Regional Reviews: Albuquerque/Santa Fe
Also see Carla's review of Inherit the Wind
With a cast of three young women and a simple set, the three-act play has been produced frequently since then. Many well known actresses got their start in Vanities. Kathy Bates was in the original New York production. Stockard Channing, Sandy Duncan, and Lucie Arnaz headed the Los Angeles original production. The play has been done by colleges, high schools, stock companies and regional theaters. Even this reviewer directed a production in the 1980s in Sunnyvale, California.
Although it is a play with women, it cannot be classified as a woman's play. So much happened between 1963 and 1974 in the women's movement. Feminists have been quick to suggest that the play doesn't really deal with these issues, and it was written by a man. That man, Jack Heifner, states that his play is about young people and finding purpose in life. Perhaps this can be said about most plays.
The comedy or dramedy is in three acts. The actresses remain on stage throughout the three acts, returning to their "vanities" up stage between acts to change clothes, hair and make-up for their next incarnations.
Albuquerque Little Theatre's production, directed by Paula Stein, is solid and cast well with three outstanding young actresses: Darcy Brander as Mary, the "wild" one; Fawn Hansen as Kathy, the organized one; and Rachel Foster as Joanne, the naive one. All have impressive backgrounds in theatre training and previous acting experience.
Of the three, Rachel Foster is the most consistent; her Joanne is unchanging in her beliefs, and her comic timing is masterful. As Mary, Dawn Brander is never quite convincing as a cynic, and seems uncomfortable in an overtly sexual role. Fawn Hansen hits all the right notes as Kathy, the girl who organizes everything as head cheerleader and president of the sorority in the first two scenes. She is less convincing as the confused and confusing nihilist in the third act.
This illustrates the weakness of the script. Joanne is simple and remains so. Mary grows into herself and has a fine monologue that elucidates her development. Kathy is amorphous. What does she want and who is she? The playwright says that he left this an open question at the end of the play. Speculation by viewers over the years has been that Joanne is a closeted lesbian. The ending is off-putting and somewhat unsatisfying.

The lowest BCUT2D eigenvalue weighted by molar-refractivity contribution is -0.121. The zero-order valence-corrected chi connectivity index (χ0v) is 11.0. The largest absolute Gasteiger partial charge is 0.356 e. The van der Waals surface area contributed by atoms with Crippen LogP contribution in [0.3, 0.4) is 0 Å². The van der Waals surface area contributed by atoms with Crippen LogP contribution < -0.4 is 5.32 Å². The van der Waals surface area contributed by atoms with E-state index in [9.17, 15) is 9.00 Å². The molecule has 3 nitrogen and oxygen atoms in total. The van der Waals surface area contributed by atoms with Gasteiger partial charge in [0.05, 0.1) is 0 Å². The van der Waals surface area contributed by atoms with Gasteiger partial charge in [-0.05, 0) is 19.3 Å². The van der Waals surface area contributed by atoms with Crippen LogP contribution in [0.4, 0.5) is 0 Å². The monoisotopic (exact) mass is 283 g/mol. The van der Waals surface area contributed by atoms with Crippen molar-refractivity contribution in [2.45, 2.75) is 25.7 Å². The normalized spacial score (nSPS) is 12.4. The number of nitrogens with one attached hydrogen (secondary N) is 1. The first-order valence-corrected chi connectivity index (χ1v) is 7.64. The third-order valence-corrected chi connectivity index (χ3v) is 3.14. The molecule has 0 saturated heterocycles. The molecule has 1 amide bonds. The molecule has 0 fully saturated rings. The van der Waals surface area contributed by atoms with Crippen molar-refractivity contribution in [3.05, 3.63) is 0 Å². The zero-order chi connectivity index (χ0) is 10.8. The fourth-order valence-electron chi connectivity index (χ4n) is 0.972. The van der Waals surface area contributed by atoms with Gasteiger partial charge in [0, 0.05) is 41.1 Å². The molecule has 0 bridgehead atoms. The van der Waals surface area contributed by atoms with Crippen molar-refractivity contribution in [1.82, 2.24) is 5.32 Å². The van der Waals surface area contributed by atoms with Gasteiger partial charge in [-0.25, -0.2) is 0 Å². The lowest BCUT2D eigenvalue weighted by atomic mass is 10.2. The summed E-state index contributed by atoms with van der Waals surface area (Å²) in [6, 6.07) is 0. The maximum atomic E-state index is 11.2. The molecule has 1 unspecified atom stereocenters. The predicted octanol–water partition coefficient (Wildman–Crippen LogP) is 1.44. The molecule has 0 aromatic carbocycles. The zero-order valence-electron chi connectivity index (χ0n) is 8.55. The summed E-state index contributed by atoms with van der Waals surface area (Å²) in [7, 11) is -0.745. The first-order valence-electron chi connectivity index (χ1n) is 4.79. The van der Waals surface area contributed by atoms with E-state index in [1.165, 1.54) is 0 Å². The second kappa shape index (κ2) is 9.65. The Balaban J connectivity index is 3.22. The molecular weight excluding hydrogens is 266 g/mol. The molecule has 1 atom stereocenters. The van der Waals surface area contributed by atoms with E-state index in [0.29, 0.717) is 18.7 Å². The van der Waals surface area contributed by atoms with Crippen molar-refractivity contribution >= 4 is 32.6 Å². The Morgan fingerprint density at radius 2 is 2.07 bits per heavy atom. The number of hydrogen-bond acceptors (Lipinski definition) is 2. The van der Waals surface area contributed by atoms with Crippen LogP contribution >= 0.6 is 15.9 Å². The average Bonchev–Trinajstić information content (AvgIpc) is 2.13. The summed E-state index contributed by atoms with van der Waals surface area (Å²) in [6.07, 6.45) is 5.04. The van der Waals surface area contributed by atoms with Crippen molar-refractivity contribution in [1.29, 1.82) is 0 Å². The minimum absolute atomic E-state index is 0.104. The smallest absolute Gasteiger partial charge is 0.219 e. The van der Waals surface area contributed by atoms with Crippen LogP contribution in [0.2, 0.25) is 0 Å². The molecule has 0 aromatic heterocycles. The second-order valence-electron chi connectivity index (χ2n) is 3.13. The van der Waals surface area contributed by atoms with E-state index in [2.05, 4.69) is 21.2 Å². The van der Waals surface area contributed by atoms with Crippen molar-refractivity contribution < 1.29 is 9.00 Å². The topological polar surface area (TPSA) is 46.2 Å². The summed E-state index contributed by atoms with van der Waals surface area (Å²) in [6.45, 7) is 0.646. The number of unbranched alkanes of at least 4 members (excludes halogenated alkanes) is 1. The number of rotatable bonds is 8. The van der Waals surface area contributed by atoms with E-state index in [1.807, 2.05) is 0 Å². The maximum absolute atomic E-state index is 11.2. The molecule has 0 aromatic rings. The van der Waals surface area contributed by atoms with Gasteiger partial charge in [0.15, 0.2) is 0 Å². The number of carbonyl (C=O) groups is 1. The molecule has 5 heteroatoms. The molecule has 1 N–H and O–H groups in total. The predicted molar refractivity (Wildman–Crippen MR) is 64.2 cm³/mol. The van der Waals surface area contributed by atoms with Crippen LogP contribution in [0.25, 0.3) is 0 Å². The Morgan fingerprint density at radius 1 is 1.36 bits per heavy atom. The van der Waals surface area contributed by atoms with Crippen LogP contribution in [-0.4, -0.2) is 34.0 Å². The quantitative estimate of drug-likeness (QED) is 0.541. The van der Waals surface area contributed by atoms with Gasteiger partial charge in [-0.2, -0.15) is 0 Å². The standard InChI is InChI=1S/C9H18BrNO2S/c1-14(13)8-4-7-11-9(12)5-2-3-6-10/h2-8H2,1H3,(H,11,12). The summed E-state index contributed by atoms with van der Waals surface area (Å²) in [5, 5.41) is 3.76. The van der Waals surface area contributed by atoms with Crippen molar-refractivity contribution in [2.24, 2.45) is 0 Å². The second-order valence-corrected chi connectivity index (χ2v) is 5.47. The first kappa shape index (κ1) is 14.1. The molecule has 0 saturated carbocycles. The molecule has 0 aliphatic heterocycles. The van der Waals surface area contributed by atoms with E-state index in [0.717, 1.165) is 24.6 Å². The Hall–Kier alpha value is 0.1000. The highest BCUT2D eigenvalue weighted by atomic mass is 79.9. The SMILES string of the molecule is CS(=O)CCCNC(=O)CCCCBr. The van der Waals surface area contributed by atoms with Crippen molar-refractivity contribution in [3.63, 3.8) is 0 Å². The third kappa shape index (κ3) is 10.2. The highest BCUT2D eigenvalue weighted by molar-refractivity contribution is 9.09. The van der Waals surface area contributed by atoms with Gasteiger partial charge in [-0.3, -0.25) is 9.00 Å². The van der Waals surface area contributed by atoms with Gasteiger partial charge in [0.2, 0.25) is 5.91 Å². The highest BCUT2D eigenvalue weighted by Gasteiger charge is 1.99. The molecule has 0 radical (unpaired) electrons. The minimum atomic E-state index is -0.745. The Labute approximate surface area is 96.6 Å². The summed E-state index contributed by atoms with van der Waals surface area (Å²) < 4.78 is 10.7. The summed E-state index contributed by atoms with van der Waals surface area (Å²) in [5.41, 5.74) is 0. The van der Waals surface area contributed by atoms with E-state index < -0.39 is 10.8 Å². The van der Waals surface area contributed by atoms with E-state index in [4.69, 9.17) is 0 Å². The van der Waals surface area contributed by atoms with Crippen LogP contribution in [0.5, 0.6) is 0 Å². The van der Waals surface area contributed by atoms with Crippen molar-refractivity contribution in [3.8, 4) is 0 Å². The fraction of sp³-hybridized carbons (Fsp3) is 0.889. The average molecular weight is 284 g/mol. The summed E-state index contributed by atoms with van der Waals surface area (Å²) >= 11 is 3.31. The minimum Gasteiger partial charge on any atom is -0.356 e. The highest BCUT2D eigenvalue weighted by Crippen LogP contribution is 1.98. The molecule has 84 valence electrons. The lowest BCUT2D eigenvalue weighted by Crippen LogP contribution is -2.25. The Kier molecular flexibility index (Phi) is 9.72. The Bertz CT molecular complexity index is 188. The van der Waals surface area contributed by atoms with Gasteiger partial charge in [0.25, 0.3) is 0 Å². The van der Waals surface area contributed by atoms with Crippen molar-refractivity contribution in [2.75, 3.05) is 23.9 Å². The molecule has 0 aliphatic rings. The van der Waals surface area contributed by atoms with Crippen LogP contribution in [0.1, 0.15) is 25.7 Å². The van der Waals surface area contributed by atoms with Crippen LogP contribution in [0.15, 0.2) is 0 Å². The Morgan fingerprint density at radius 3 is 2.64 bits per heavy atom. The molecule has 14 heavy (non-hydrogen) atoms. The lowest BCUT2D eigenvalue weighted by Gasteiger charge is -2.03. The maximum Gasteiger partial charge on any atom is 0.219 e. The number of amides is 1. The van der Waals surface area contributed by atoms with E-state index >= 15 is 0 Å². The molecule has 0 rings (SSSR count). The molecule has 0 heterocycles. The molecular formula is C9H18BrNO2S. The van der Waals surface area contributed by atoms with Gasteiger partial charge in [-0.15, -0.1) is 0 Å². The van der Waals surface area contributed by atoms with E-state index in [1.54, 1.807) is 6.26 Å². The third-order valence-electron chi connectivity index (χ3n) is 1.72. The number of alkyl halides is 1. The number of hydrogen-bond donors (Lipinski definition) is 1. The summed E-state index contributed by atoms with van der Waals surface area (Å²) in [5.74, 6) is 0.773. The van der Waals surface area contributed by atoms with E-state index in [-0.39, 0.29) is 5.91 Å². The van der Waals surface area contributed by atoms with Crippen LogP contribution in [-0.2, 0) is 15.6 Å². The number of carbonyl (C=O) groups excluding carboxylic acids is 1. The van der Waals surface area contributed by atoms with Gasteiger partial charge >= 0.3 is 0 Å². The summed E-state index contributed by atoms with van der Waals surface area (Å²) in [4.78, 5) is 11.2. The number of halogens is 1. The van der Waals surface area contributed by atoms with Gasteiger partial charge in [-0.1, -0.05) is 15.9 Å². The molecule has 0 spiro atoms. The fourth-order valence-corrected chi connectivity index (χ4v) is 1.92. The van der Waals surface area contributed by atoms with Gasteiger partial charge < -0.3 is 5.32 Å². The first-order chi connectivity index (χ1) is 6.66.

The set, costumes and lighting are serviceable. This production was first done on Zoom during the pandemic and has been fully mounted for the season. There is a bit of "thrown together" and "pulled from stock" in the design. A bit of accent paint and good lighting could have refreshed the set. The costumes are all appropriate, but please clean and press for opening night. No self-respecting cheerleader would have tolerated such ill-pressed pleated skirts in 1963.
After forty-seven years, Vanities is showing its age. A musical version of the show, with the book written by Heifner, was developed in 2009 and received mixed reviews. A revised version of the musical is scheduled to open in New York next week. The playwright has hinted that there will be some updating. That is something to look forward to.
Paula Stein, a veteran of theatre in Albuquerque and president of the Albuquerque Little Theatre Board of Directors, has directed a lively and worthwhile production of Vanities.
Vanities runs through March 26, 2023, at the Albuquerque Little Theatre, 224 San Pasquale SW, Albuquerque NM. Performances are Thursdays, Fridays, and Saturdays at 7:30 p.m. and Saturdays and Sundays at 2:00 p.m. Tickets: Adults $25, Children 12 and up $17, Seniors $23, Students, $21. For tickets and information, please visit www.albuquerquelittletheatre.org or call 505-242-4750.
Directed by Paula Stein
Cast: Darcy Brander, Rachel Foster, and Fawn Hanson